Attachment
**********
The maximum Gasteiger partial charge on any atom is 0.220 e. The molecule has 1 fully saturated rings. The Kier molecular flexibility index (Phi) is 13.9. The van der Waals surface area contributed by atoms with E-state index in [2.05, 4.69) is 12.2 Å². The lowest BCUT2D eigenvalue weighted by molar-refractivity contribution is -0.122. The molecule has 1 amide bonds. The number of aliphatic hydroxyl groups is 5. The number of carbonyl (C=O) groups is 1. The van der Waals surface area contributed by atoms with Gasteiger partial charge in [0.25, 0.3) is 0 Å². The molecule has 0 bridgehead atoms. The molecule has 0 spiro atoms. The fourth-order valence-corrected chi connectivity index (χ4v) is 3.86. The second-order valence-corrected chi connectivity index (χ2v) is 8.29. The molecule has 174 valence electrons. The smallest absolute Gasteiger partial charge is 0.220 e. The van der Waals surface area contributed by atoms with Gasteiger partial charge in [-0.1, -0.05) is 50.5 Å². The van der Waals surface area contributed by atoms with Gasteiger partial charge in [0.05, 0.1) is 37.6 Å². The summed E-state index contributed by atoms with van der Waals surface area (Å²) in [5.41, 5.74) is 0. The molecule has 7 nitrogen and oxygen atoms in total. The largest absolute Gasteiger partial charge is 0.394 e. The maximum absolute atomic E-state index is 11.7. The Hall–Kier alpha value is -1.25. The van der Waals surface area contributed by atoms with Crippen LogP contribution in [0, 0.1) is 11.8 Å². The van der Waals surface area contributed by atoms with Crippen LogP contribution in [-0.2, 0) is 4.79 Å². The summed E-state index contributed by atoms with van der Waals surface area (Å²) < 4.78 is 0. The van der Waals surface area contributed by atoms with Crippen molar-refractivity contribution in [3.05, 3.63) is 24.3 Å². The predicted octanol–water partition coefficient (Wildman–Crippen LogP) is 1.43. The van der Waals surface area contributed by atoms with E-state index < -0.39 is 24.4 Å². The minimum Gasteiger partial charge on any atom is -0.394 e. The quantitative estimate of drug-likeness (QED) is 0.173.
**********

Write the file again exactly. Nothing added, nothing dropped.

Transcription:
The maximum Gasteiger partial charge on any atom is 0.220 e. The molecule has 1 fully saturated rings. The Kier molecular flexibility index (Phi) is 13.9. The van der Waals surface area contributed by atoms with E-state index in [2.05, 4.69) is 12.2 Å². The lowest BCUT2D eigenvalue weighted by molar-refractivity contribution is -0.122. The molecule has 1 amide bonds. The number of aliphatic hydroxyl groups is 5. The number of carbonyl (C=O) groups is 1. The van der Waals surface area contributed by atoms with Gasteiger partial charge in [0.25, 0.3) is 0 Å². The molecule has 0 bridgehead atoms. The molecule has 0 spiro atoms. The fourth-order valence-corrected chi connectivity index (χ4v) is 3.86. The second-order valence-corrected chi connectivity index (χ2v) is 8.29. The molecule has 174 valence electrons. The smallest absolute Gasteiger partial charge is 0.220 e. The van der Waals surface area contributed by atoms with Gasteiger partial charge in [-0.1, -0.05) is 50.5 Å². The van der Waals surface area contributed by atoms with Gasteiger partial charge in [0.05, 0.1) is 37.6 Å². The summed E-state index contributed by atoms with van der Waals surface area (Å²) in [5.41, 5.74) is 0. The molecule has 7 nitrogen and oxygen atoms in total. The largest absolute Gasteiger partial charge is 0.394 e. The maximum absolute atomic E-state index is 11.7. The Hall–Kier alpha value is -1.25. The van der Waals surface area contributed by atoms with Crippen LogP contribution in [0, 0.1) is 11.8 Å². The van der Waals surface area contributed by atoms with Crippen LogP contribution in [-0.2, 0) is 4.79 Å². The summed E-state index contributed by atoms with van der Waals surface area (Å²) < 4.78 is 0. The van der Waals surface area contributed by atoms with Crippen molar-refractivity contribution in [3.05, 3.63) is 24.3 Å². The predicted octanol–water partition coefficient (Wildman–Crippen LogP) is 1.43. The van der Waals surface area contributed by atoms with E-state index < -0.39 is 24.4 Å². The minimum Gasteiger partial charge on any atom is -0.394 e. The quantitative estimate of drug-likeness (QED) is 0.173.